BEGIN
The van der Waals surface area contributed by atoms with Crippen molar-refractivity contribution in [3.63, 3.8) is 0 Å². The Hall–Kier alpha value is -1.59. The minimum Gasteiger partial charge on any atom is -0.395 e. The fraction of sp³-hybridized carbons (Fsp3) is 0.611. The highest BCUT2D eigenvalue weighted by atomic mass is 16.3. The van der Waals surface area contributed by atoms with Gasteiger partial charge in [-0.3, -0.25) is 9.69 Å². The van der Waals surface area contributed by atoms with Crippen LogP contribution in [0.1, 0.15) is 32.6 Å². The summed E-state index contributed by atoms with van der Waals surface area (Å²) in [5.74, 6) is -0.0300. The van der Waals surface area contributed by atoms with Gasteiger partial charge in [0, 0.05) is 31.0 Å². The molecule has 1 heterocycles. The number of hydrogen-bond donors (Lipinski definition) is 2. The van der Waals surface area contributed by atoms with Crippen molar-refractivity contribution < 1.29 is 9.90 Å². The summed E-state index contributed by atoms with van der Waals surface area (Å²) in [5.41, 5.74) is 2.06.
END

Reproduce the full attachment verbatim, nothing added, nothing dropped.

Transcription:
The van der Waals surface area contributed by atoms with Crippen molar-refractivity contribution in [3.63, 3.8) is 0 Å². The Hall–Kier alpha value is -1.59. The minimum Gasteiger partial charge on any atom is -0.395 e. The fraction of sp³-hybridized carbons (Fsp3) is 0.611. The highest BCUT2D eigenvalue weighted by atomic mass is 16.3. The van der Waals surface area contributed by atoms with Gasteiger partial charge in [-0.3, -0.25) is 9.69 Å². The van der Waals surface area contributed by atoms with Crippen LogP contribution in [0.1, 0.15) is 32.6 Å². The summed E-state index contributed by atoms with van der Waals surface area (Å²) in [5.74, 6) is -0.0300. The van der Waals surface area contributed by atoms with Gasteiger partial charge in [0, 0.05) is 31.0 Å². The molecule has 1 heterocycles. The number of hydrogen-bond donors (Lipinski definition) is 2. The van der Waals surface area contributed by atoms with Crippen molar-refractivity contribution < 1.29 is 9.90 Å². The summed E-state index contributed by atoms with van der Waals surface area (Å²) in [5.41, 5.74) is 2.06.